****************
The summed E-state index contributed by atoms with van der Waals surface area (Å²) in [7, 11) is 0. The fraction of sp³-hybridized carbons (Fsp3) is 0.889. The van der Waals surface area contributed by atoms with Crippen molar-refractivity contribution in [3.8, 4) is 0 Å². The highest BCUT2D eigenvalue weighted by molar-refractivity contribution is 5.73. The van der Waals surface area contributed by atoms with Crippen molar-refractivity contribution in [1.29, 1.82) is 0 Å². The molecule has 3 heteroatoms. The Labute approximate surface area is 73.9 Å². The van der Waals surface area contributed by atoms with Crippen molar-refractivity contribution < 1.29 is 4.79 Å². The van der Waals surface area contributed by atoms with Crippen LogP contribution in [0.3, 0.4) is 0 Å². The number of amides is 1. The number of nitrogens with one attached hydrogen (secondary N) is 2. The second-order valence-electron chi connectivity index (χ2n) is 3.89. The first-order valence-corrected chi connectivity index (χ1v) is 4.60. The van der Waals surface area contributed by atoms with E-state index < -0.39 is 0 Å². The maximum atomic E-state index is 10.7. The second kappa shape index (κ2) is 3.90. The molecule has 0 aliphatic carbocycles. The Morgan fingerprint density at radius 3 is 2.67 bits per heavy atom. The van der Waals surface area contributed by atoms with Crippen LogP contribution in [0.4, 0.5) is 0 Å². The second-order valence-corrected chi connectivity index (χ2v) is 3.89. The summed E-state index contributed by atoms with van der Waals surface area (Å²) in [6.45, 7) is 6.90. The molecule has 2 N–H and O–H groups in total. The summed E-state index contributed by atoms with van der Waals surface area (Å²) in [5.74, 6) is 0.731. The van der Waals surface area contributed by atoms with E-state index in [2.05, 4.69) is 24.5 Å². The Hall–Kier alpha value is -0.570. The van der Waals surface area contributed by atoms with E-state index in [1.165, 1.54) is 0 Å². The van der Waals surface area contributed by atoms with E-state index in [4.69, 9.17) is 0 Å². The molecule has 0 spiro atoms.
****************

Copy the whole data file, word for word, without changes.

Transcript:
The summed E-state index contributed by atoms with van der Waals surface area (Å²) in [7, 11) is 0. The fraction of sp³-hybridized carbons (Fsp3) is 0.889. The van der Waals surface area contributed by atoms with Crippen molar-refractivity contribution in [3.8, 4) is 0 Å². The highest BCUT2D eigenvalue weighted by molar-refractivity contribution is 5.73. The van der Waals surface area contributed by atoms with Crippen molar-refractivity contribution in [1.29, 1.82) is 0 Å². The molecule has 3 heteroatoms. The Labute approximate surface area is 73.9 Å². The van der Waals surface area contributed by atoms with Crippen molar-refractivity contribution < 1.29 is 4.79 Å². The van der Waals surface area contributed by atoms with Crippen LogP contribution in [0.3, 0.4) is 0 Å². The number of amides is 1. The number of nitrogens with one attached hydrogen (secondary N) is 2. The second-order valence-electron chi connectivity index (χ2n) is 3.89. The first-order valence-corrected chi connectivity index (χ1v) is 4.60. The van der Waals surface area contributed by atoms with E-state index < -0.39 is 0 Å². The maximum atomic E-state index is 10.7. The second kappa shape index (κ2) is 3.90. The molecule has 0 aliphatic carbocycles. The Morgan fingerprint density at radius 3 is 2.67 bits per heavy atom. The van der Waals surface area contributed by atoms with Crippen LogP contribution in [0.4, 0.5) is 0 Å². The second-order valence-corrected chi connectivity index (χ2v) is 3.89. The summed E-state index contributed by atoms with van der Waals surface area (Å²) in [6.45, 7) is 6.90. The molecule has 2 N–H and O–H groups in total. The summed E-state index contributed by atoms with van der Waals surface area (Å²) in [5.74, 6) is 0.731. The van der Waals surface area contributed by atoms with E-state index in [2.05, 4.69) is 24.5 Å². The Hall–Kier alpha value is -0.570. The van der Waals surface area contributed by atoms with E-state index in [1.165, 1.54) is 0 Å². The van der Waals surface area contributed by atoms with E-state index in [4.69, 9.17) is 0 Å². The molecule has 0 spiro atoms.